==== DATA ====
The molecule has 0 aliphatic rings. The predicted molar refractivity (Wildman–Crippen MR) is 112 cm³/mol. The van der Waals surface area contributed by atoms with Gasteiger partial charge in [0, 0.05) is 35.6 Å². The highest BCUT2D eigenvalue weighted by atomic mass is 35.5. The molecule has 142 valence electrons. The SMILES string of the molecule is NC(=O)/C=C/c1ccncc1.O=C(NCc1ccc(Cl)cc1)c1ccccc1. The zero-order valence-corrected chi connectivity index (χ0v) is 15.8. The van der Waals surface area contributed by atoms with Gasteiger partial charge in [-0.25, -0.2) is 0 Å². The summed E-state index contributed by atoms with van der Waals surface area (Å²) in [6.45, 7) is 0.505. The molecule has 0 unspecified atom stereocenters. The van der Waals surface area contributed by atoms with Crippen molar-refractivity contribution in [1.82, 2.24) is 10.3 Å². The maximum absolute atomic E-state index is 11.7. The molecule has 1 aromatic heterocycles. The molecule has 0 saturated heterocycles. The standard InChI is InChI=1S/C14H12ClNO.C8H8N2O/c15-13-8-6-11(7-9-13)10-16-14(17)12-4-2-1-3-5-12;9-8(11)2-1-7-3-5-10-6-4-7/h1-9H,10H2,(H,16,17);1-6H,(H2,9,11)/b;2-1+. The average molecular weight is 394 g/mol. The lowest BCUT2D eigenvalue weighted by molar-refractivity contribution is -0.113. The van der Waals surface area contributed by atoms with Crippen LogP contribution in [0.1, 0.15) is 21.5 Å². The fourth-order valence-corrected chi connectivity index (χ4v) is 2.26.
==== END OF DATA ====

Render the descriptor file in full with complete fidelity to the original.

The molecule has 0 aliphatic rings. The predicted molar refractivity (Wildman–Crippen MR) is 112 cm³/mol. The van der Waals surface area contributed by atoms with Gasteiger partial charge in [0, 0.05) is 35.6 Å². The highest BCUT2D eigenvalue weighted by atomic mass is 35.5. The molecule has 142 valence electrons. The SMILES string of the molecule is NC(=O)/C=C/c1ccncc1.O=C(NCc1ccc(Cl)cc1)c1ccccc1. The zero-order valence-corrected chi connectivity index (χ0v) is 15.8. The van der Waals surface area contributed by atoms with Gasteiger partial charge in [-0.25, -0.2) is 0 Å². The summed E-state index contributed by atoms with van der Waals surface area (Å²) in [6.45, 7) is 0.505. The molecule has 0 unspecified atom stereocenters. The van der Waals surface area contributed by atoms with Crippen molar-refractivity contribution in [1.82, 2.24) is 10.3 Å². The maximum absolute atomic E-state index is 11.7. The molecule has 1 aromatic heterocycles. The molecule has 0 saturated heterocycles. The standard InChI is InChI=1S/C14H12ClNO.C8H8N2O/c15-13-8-6-11(7-9-13)10-16-14(17)12-4-2-1-3-5-12;9-8(11)2-1-7-3-5-10-6-4-7/h1-9H,10H2,(H,16,17);1-6H,(H2,9,11)/b;2-1+. The average molecular weight is 394 g/mol. The lowest BCUT2D eigenvalue weighted by molar-refractivity contribution is -0.113. The van der Waals surface area contributed by atoms with Crippen LogP contribution in [0.1, 0.15) is 21.5 Å². The fourth-order valence-corrected chi connectivity index (χ4v) is 2.26.